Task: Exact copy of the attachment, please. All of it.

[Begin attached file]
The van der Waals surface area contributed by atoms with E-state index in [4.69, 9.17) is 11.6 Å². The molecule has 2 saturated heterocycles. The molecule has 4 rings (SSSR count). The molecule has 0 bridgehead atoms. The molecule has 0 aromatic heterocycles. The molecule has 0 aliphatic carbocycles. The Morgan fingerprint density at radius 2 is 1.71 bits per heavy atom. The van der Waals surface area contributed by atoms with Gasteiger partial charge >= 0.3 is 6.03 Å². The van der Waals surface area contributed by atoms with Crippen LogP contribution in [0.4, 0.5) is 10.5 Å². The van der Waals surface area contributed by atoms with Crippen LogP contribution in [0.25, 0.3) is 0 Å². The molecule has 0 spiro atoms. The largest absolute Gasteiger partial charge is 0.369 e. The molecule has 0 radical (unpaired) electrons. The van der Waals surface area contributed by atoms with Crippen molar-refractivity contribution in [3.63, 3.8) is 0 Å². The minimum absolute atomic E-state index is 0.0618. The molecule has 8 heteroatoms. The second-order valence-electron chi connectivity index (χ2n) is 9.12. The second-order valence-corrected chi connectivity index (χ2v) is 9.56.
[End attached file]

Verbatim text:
The van der Waals surface area contributed by atoms with E-state index in [4.69, 9.17) is 11.6 Å². The molecule has 2 saturated heterocycles. The molecule has 4 rings (SSSR count). The molecule has 0 bridgehead atoms. The molecule has 0 aromatic heterocycles. The molecule has 0 aliphatic carbocycles. The Morgan fingerprint density at radius 2 is 1.71 bits per heavy atom. The van der Waals surface area contributed by atoms with Gasteiger partial charge >= 0.3 is 6.03 Å². The van der Waals surface area contributed by atoms with Crippen LogP contribution in [0.4, 0.5) is 10.5 Å². The van der Waals surface area contributed by atoms with Crippen LogP contribution in [0.25, 0.3) is 0 Å². The molecule has 0 spiro atoms. The largest absolute Gasteiger partial charge is 0.369 e. The molecule has 0 radical (unpaired) electrons. The van der Waals surface area contributed by atoms with Crippen molar-refractivity contribution in [3.63, 3.8) is 0 Å². The minimum absolute atomic E-state index is 0.0618. The molecule has 8 heteroatoms. The second-order valence-electron chi connectivity index (χ2n) is 9.12. The second-order valence-corrected chi connectivity index (χ2v) is 9.56.